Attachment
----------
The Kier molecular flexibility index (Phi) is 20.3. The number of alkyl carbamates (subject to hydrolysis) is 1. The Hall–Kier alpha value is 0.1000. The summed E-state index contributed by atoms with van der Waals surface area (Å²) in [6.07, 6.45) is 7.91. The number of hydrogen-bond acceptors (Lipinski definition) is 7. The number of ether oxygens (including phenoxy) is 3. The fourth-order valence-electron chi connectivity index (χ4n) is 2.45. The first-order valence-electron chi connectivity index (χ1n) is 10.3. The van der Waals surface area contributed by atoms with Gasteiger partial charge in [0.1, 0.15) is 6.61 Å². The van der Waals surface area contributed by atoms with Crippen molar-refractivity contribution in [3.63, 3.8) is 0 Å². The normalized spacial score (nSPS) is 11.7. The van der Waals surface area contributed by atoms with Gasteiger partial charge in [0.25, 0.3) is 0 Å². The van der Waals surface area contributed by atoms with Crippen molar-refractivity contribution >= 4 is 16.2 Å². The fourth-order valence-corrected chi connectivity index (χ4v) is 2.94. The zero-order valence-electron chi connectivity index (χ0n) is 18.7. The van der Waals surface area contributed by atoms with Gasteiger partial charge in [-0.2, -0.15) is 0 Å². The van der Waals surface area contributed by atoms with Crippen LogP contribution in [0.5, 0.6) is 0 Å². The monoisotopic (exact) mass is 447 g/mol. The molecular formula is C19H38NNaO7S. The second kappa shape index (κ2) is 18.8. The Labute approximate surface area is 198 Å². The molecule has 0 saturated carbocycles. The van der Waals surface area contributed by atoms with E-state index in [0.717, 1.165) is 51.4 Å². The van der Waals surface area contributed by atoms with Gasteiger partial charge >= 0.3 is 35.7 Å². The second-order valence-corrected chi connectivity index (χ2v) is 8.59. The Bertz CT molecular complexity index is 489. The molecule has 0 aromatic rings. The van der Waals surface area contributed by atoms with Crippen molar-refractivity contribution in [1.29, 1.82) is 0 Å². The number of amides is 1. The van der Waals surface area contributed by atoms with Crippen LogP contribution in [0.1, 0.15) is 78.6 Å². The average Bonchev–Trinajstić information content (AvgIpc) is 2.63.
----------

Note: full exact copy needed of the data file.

The Kier molecular flexibility index (Phi) is 20.3. The number of alkyl carbamates (subject to hydrolysis) is 1. The Hall–Kier alpha value is 0.1000. The summed E-state index contributed by atoms with van der Waals surface area (Å²) in [6.07, 6.45) is 7.91. The number of hydrogen-bond acceptors (Lipinski definition) is 7. The number of ether oxygens (including phenoxy) is 3. The fourth-order valence-electron chi connectivity index (χ4n) is 2.45. The first-order valence-electron chi connectivity index (χ1n) is 10.3. The van der Waals surface area contributed by atoms with Gasteiger partial charge in [0.1, 0.15) is 6.61 Å². The van der Waals surface area contributed by atoms with Crippen molar-refractivity contribution in [3.63, 3.8) is 0 Å². The normalized spacial score (nSPS) is 11.7. The van der Waals surface area contributed by atoms with Gasteiger partial charge in [0.25, 0.3) is 0 Å². The van der Waals surface area contributed by atoms with Crippen molar-refractivity contribution >= 4 is 16.2 Å². The fourth-order valence-corrected chi connectivity index (χ4v) is 2.94. The zero-order valence-electron chi connectivity index (χ0n) is 18.7. The van der Waals surface area contributed by atoms with Gasteiger partial charge in [-0.2, -0.15) is 0 Å². The van der Waals surface area contributed by atoms with Crippen LogP contribution in [0.5, 0.6) is 0 Å². The monoisotopic (exact) mass is 447 g/mol. The molecular formula is C19H38NNaO7S. The second kappa shape index (κ2) is 18.8. The Labute approximate surface area is 198 Å². The molecule has 0 saturated carbocycles. The van der Waals surface area contributed by atoms with E-state index in [0.717, 1.165) is 51.4 Å². The van der Waals surface area contributed by atoms with Gasteiger partial charge >= 0.3 is 35.7 Å². The second-order valence-corrected chi connectivity index (χ2v) is 8.59. The Bertz CT molecular complexity index is 489. The molecule has 0 aromatic rings. The van der Waals surface area contributed by atoms with Crippen molar-refractivity contribution in [1.29, 1.82) is 0 Å². The number of amides is 1. The van der Waals surface area contributed by atoms with Crippen LogP contribution in [0.1, 0.15) is 78.6 Å². The average Bonchev–Trinajstić information content (AvgIpc) is 2.63.